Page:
Ice clouds high in Earth's atmosphere could help predict climate change. NASA wants a closer look

a large cloud as seen from high altitude
Ice clouds, such as this cloud as seen from the International Space Station in 2008. (Image credit: NASA)

An upcoming NASA mission will provide an unprecedented look at ice clouds at high altitudes in Earth's atmosphere.

NASA's Polarized Submillimeter Ice-cloud Radiometer (PolSIR) is an instrument designed to study ice clouds that form high above tropical and subtropical regions of the Earth. A pair these relatively low-cost sensors will be mounted on two small satellites and launched into low Earth orbit, where they will collect data on how ice clouds change over the course of a day. The data will help scientists better understand both how these ice clouds are responding to climate change and how they might influence our climate in the future.

"Studying ice clouds is crucial for improving climate forecasts — and this will be the first time we can study ice clouds in this level of detail," Nicola Fox, associate administrator for the Science Mission Directorate at NASA Headquarters in Washington, said in a statement.

Related: Earth's atmosphere: Facts about our planet's protective blanket

The equipment for the mission are two identical pairs of radiometers, which will measure electromagnetic radiation coming off of the clouds. The radiometers will record infrared radiation at two different frequencies: 325 and 680 gigahertz. Each pair of radiometers will travel aboard a cubesat, a mini satellite a little over a foot tall. The two cubesats will orbit between three and nine hours apart, enabling them to continuously collect data on the ice clouds over a 24-hour period.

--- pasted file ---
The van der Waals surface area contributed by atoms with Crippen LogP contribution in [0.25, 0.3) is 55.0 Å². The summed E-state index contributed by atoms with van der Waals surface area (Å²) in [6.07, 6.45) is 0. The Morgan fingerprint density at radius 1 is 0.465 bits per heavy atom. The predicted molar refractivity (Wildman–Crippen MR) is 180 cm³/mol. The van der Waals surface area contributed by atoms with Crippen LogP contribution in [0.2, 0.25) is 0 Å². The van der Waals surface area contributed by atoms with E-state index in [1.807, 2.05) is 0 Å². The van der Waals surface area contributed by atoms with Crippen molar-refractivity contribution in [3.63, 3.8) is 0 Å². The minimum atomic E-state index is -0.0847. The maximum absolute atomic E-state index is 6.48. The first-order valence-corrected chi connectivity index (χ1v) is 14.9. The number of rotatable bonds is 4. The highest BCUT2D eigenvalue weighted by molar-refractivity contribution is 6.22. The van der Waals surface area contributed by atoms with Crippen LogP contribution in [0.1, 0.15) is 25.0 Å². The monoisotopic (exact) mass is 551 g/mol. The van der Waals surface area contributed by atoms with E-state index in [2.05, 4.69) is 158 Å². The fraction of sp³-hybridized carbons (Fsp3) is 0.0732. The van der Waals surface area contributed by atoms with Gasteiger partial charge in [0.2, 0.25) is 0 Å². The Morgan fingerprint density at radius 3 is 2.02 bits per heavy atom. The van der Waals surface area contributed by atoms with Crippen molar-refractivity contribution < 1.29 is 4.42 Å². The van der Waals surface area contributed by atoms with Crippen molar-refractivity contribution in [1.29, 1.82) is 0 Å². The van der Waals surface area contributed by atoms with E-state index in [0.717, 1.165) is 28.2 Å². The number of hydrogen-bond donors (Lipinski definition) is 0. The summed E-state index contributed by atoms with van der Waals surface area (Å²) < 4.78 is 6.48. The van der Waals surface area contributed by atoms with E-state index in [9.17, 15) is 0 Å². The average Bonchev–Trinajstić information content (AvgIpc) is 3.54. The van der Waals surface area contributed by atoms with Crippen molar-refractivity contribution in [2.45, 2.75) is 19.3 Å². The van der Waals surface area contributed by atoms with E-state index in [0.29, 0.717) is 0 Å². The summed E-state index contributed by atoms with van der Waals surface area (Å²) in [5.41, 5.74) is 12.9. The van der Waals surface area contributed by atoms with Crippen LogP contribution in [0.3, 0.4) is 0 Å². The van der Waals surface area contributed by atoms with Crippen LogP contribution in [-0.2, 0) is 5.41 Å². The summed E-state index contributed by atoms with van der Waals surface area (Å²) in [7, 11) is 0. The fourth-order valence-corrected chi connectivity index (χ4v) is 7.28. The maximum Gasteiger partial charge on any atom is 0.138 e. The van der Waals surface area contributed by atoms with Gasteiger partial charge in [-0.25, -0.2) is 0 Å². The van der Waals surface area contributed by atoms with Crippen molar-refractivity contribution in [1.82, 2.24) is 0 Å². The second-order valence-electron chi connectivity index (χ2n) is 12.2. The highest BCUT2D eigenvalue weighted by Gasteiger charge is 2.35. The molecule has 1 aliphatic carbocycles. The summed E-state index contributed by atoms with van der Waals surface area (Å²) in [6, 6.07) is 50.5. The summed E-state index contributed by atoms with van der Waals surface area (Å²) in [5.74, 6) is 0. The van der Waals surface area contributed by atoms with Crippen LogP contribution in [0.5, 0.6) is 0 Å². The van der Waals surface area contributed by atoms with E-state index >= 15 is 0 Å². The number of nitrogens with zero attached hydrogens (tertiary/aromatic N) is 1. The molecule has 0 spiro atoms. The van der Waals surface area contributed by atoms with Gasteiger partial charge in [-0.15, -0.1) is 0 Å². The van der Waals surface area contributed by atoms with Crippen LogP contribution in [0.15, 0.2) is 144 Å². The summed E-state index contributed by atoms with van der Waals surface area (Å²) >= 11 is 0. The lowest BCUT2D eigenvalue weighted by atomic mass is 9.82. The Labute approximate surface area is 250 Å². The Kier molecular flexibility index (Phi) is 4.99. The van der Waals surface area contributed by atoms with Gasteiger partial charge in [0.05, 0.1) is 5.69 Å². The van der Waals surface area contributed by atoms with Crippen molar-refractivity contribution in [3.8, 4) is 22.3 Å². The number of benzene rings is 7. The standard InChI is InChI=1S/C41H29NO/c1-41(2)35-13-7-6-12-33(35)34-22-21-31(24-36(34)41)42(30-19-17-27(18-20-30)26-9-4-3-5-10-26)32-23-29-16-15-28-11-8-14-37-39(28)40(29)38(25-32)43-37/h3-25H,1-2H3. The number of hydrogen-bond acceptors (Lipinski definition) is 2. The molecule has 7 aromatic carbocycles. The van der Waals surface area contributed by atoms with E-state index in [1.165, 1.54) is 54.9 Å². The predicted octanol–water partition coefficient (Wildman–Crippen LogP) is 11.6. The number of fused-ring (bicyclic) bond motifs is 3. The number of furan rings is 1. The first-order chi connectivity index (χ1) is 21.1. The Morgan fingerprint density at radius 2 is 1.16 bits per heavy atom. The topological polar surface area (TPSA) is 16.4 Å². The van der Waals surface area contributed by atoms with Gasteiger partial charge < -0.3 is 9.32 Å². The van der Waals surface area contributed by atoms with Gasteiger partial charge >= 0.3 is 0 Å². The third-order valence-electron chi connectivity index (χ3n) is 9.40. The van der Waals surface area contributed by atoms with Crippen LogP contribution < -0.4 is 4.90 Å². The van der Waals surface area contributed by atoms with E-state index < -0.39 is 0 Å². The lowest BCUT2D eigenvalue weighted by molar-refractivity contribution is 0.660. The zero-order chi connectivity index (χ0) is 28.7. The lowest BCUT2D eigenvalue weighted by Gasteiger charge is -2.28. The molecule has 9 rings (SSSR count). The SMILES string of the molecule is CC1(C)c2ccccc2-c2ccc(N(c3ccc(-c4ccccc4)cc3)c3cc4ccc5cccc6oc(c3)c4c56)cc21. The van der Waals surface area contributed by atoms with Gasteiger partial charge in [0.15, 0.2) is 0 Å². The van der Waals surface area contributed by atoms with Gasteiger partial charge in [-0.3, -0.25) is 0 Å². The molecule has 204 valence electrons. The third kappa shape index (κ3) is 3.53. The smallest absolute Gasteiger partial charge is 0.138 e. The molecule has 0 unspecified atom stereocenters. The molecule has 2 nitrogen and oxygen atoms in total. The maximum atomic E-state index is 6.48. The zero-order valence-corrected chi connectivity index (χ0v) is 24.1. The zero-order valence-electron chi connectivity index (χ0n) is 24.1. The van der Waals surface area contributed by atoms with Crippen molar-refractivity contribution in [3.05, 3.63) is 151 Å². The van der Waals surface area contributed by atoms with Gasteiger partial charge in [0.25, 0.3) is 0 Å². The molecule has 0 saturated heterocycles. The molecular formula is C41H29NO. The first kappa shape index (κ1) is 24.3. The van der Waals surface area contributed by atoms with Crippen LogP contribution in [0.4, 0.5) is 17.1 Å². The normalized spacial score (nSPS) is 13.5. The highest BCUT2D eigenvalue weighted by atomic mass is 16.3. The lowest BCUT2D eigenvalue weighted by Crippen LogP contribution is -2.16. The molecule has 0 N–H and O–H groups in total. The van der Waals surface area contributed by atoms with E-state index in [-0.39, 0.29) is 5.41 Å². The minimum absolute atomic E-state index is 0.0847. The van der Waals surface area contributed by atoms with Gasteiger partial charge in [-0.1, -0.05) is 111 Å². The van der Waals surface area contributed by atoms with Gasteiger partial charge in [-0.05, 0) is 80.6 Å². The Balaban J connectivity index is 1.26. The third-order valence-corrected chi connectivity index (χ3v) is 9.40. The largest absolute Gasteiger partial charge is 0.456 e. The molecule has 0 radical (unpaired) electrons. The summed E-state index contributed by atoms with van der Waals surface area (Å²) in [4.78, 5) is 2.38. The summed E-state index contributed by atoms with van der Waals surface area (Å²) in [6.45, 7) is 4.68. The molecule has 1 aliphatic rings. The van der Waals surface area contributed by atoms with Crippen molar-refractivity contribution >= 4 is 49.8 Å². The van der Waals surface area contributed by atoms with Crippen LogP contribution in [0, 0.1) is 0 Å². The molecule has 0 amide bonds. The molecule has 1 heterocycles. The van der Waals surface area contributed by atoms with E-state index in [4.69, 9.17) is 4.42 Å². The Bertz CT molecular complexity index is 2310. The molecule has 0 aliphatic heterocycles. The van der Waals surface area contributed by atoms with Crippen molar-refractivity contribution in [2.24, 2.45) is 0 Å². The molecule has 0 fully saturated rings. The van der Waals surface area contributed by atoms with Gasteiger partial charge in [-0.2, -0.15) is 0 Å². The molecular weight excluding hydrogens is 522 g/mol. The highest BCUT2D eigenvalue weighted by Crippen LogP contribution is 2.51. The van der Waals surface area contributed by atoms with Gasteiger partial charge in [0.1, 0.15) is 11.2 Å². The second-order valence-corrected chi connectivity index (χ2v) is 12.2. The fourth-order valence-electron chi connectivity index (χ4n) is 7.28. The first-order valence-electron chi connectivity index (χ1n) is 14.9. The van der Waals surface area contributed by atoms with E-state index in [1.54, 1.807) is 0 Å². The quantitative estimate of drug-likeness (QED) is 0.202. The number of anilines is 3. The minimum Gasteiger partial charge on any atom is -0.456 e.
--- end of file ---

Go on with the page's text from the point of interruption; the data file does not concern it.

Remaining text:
"The radiometers, which measure the radiant energy emitted by clouds, will significantly improve our understanding of how ice clouds change and respond throughout the day," Karen St. Germain, who leads NASA's Earth Sciences Division, said in the statement.

PolSIR is part of NASA's Earth Venture class of missions, a group of relatively low-cost missions to explore the Earth and improve our ability to predict future changes. Earth Venture missions are selected through open, competitive grant applications. Submitted by a group at Vanderbilt University, the PolSIR team will receive a grant of $37 million to cover operation costs (not including the cost of launch). Ralf Bennartz, chair of the department of earth and environmental science at Vanderbilt, will lead the mission, along with Dong Wu of NASA's Goddard Space Flight Center in Greenbelt, Maryland.

The mission joins NASA's many other Earth-focused missions, including the recently launched TROPICS experiment and the TEMPO mission, both also Earth Venture missions. At its inaugural climate change summit in December 2022, NASA highlighted several earth science missions, which will help us understand the many impacts of climate change on our planet.  

PolSIR is scheduled to launch in 2027, if all goes according to plan, according to a Vanderbilt University statement.

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Rebecca Sohn
Contributing Writer

Rebecca Sohn is a freelance science writer. She writes about a variety of science, health and environmental topics, and is particularly interested in how science impacts people's lives. She has been an intern at CalMatters and STAT, as well as a science fellow at Mashable. Rebecca, a native of the Boston area, studied English literature and minored in music at Skidmore College in Upstate New York and later studied science journalism at New York University.